Human papillomavirus. Detection and prevention of infection
ForfatterHansen, Connie Kristiansen
Human papillomaviruses (HPVs) are composed of a big group of over hundred related viruses. Some of them can cause warts, and some can in worst case lead to cancer. High-risk HPVs can cause several types of cancer such as: cervical cancer, anal cancer, oropharyngeal cancers (cancers of the middle part of throat, including the soft palate, the base of the tongue, and the tonsils), vaginal cancer, vulvar cancer and penile cancer. The high-risk HPVs cause approximately 5 % of all cancers worldwide. It is well known that oral cancer is related to tobacco and alcohol use. On the other hand, HPVs seem to be linked to many of the cases of oral cancer. In Norway 57 % of oropharyngeal cancers are related to HPV infections. Nearly 70 % of all humans will be infected by HPV during life. Most of HPV infections go away on their own, but some infections persist and can cause cellular changes in the infected tissues. The identification of HPV nowadays relies on molecular biology techniques. This is because it cannot be propagated in tissue cultures. HPV has a well-known physical structure and an organization of genes, making the tests of choice for detecting HPV from clinical specimens based on nucleic acid probe technology. The detection methods can be divided into target amplification methods and signal amplification methods. Polymerase chain reaction (PCR) is the most commonly used tool in the detection of HPVs DNA. Since 2009, a vaccine (Gardasil) against 4 types of HPVs has been offered to 12-year-old females in Norway. The main purpose of this vaccine was to prevent the occurrence of cervical cancer among Norwegian females. It is estimated that 100 % of all cervical cancers are related to HPV infections. About 10 000 Norwegian females get diagnosed with mild cervical cell changes every year. About 300 Norwegian females are diagnosed with cervical cancer each year, and every year about 70 Norwegian females die because of cervical cancer. HPV 16 and 18 are considered the main cause of about 70 % of cervical cancer, and HPV 6 and 11 are found in cases mostly related to genital warts. The HPV vaccine is now also offered to Norwegian females born between year 1991 and 1996, 20-25 years of age. Some studies have suggested that the HPV vaccine can protect against HPV infections caused by oral transmission of the virus.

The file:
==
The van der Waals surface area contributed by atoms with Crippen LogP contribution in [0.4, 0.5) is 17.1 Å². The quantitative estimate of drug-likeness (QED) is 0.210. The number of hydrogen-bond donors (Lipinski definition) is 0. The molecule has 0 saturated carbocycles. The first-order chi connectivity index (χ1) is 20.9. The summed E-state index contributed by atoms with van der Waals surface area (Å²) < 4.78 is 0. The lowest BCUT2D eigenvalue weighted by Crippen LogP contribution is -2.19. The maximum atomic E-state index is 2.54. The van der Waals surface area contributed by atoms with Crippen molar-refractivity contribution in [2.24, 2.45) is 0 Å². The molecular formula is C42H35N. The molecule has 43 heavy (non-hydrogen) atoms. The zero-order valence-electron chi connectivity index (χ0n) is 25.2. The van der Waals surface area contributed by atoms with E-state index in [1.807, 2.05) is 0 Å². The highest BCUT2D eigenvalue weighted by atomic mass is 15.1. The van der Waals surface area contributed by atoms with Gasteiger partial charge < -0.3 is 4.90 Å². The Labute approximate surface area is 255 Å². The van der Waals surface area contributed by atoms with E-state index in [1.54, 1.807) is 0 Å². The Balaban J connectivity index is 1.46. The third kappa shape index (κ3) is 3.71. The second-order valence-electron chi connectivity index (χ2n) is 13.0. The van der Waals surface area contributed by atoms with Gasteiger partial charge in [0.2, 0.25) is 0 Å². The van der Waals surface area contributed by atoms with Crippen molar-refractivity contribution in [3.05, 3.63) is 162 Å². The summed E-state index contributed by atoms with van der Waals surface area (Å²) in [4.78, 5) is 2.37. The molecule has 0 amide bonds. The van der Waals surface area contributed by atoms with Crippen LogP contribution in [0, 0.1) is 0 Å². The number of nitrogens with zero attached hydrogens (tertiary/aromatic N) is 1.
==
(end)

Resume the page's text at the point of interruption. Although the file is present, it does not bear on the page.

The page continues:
ForlagUiT Norges arktiske universitet
UiT The Arctic University of Norway
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